Results: The study comprised 200 patients, average age 69.5 ± 10.8 years, 61% males. Of these patients, 89 (45%) were hospitalized for up to 4 days, 111 (55%) for 5 days or more, and 34 (17%) for more than 7 days. Single patients had longer LOS compared with married patients (48% vs. 34%, P = 0.044). Multivariate analysis showed that the number of prior hospital admissions in the last year was a predictor of LOS (P = 0.038, odds ratio [OR] = 0.807, 95% confidence interval [95%CI] = 0.659–0.988), as well as the use of non-invasive respiratory support by bilevel positive airway pressure (BiPAP) during the hospitalization (P = 0.024, OR = 4.662, 95%CI = 1.229–17.681).

Conclusions: Fewer previous hospitalizations due to COPD exacerbations and the need for non-invasive respiratory support by BiPAP were found as predictors of longer LOS.

May 2020
Ilya Polishchuk MD, Demian Halperin MD, Ahmed Algedafy MD, Jorge-Shmuel Delgado MD, Mariana Zamir MD and Doron Zamir MD

Background: There is a lack of information regarding acute pancreatitis in Israel. However, the most prevalent worldwide etiologic causes of acute pancreatitis are biliary stones and alcohol abuse.

Objectives: To delineate the prevalence, main causes, rate of recurrence, mortality, and complications of acute pancreatitis in southern Israel.

Methods: In this retrospective study medical files of all hospitalized patients diagnosed with acute pancreatitis during a 13-year period were reviewed.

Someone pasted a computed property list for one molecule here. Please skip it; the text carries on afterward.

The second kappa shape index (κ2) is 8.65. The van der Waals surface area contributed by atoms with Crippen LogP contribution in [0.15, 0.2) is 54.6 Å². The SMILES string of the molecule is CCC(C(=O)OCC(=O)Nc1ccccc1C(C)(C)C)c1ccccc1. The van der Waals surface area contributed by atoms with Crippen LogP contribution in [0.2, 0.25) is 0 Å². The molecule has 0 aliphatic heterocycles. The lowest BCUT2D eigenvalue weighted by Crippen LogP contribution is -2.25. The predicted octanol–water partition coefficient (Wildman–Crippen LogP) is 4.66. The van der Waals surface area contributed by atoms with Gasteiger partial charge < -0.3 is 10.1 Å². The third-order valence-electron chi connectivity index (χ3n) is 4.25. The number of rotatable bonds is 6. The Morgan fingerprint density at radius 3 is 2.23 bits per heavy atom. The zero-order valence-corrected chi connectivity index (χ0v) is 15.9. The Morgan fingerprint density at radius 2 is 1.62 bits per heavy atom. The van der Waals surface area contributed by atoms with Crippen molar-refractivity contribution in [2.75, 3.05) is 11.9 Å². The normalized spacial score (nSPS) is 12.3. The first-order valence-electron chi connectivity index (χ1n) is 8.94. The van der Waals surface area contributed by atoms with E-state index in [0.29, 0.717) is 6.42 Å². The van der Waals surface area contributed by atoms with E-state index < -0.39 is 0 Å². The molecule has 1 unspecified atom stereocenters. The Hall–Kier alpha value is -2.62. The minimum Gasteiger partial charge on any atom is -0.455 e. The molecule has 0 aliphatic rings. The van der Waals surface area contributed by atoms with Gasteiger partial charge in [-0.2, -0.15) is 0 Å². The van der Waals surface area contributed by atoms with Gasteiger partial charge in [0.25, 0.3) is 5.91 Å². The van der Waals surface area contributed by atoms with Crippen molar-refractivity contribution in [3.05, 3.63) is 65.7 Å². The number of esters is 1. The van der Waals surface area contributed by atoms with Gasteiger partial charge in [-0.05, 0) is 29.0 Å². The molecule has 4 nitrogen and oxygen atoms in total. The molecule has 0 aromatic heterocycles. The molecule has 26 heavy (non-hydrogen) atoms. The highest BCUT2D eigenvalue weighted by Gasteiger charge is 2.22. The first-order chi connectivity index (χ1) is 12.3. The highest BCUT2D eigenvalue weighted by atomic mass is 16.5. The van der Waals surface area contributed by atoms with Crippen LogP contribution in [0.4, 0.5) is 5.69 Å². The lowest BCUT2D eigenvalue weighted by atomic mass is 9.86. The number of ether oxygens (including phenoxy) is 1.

Results: The study comprised 602 patients with acute pancreatitis (120/100,000 patients or 1.2/1000 admissions). The main causes were: biliary stones (41.5%), alcohol (8.8%), and drugs (8.3%). Disothiazide was the most common drug associated with acute pancreatitis followed by sitagliptin, angiotensin converting enzyme (ACE) inhibitors, and simvastatin. Undetermined etiology made up 33.6% of the cases. Recurrence rate was 33.8% (alcohol 3.7%, hypertriglyceridemia 1.8%). This finding had no implications on mortality rate, which was stable at 4.3%. Bilateral pleural effusion, advanced computed tomography severity index (CTSI) grading, older age, and being single were found to be poor prognostic predictive factors.

Conclusions: Biliary pancreatitis is the main cause of acute pancreatitis in southern Israel, similar to the rest of the world, and constitutes a much more common etiology than alcohol. Furthermore, drug-induced pancreatitis is a common etiology, with disothiazide being the most common drug associated with pancreatitis followed by ACE-Inhibitors, sitagliptin, and simvastatin. Recurrence of pancreatitis is common in this geographic area, and older age, advanced CTSI grading, bilateral pleural effusion, and being single are all poor prognostic predictive factors.

May 2019
March 2019
Daniel Erez MD, Matthew Koslow MD, Gali Epstein Shochet PhD, Zamir Dovrish M, Lilach Israeli-Shani MD, David Dahan MD, Daniel King MD, and David Shitrit MD

Background: Pulmonary embolism (PE) is the third most frequently occurring cardiovascular disease. However, the clinical presentation in patients with PE is variable.

Objectives: To evaluate the prevalence of radiological findings detected in contrast-enhanced computed tomography angiography (CTA) and their significance in patients with PE; and to assess whether the CTA findings differed in patients receiving tissue plasminogen activator (tPA) therapy from those who did not.